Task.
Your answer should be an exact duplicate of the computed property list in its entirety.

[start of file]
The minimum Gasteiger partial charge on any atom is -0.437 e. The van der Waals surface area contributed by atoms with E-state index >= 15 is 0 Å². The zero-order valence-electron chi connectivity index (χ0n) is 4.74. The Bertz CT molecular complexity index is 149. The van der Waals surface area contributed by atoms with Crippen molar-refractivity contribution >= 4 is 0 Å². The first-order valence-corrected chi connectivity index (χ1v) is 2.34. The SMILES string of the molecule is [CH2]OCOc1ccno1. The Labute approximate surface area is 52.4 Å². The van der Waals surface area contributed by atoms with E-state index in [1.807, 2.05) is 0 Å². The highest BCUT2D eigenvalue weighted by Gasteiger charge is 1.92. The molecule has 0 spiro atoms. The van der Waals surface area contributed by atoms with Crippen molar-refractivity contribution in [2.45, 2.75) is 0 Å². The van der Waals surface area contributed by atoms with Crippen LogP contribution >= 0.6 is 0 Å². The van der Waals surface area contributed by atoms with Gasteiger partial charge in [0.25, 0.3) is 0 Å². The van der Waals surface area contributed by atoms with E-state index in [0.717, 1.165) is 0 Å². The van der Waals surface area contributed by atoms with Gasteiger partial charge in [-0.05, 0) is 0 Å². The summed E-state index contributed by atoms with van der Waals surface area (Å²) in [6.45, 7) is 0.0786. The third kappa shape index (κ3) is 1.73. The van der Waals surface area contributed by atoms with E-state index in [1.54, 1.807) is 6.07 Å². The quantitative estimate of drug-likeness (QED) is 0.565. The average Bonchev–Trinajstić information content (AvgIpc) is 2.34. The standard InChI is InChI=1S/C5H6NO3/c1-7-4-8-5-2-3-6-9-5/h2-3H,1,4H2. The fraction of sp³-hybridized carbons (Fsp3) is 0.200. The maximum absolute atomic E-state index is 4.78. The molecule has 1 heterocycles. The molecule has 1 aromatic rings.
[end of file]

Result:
The minimum Gasteiger partial charge on any atom is -0.437 e. The van der Waals surface area contributed by atoms with E-state index >= 15 is 0 Å². The zero-order valence-electron chi connectivity index (χ0n) is 4.74. The Bertz CT molecular complexity index is 149. The van der Waals surface area contributed by atoms with Crippen molar-refractivity contribution >= 4 is 0 Å². The first-order valence-corrected chi connectivity index (χ1v) is 2.34. The SMILES string of the molecule is [CH2]OCOc1ccno1. The Labute approximate surface area is 52.4 Å². The van der Waals surface area contributed by atoms with E-state index in [1.807, 2.05) is 0 Å². The highest BCUT2D eigenvalue weighted by Gasteiger charge is 1.92. The molecule has 0 spiro atoms. The van der Waals surface area contributed by atoms with Crippen molar-refractivity contribution in [2.45, 2.75) is 0 Å². The van der Waals surface area contributed by atoms with Crippen LogP contribution >= 0.6 is 0 Å². The van der Waals surface area contributed by atoms with Gasteiger partial charge in [0.25, 0.3) is 0 Å². The van der Waals surface area contributed by atoms with E-state index in [0.717, 1.165) is 0 Å². The van der Waals surface area contributed by atoms with Gasteiger partial charge in [-0.05, 0) is 0 Å². The summed E-state index contributed by atoms with van der Waals surface area (Å²) in [6.45, 7) is 0.0786. The third kappa shape index (κ3) is 1.73. The van der Waals surface area contributed by atoms with E-state index in [1.54, 1.807) is 6.07 Å². The quantitative estimate of drug-likeness (QED) is 0.565. The average Bonchev–Trinajstić information content (AvgIpc) is 2.34. The standard InChI is InChI=1S/C5H6NO3/c1-7-4-8-5-2-3-6-9-5/h2-3H,1,4H2. The fraction of sp³-hybridized carbons (Fsp3) is 0.200. The maximum absolute atomic E-state index is 4.78. The molecule has 1 heterocycles. The molecule has 1 aromatic rings.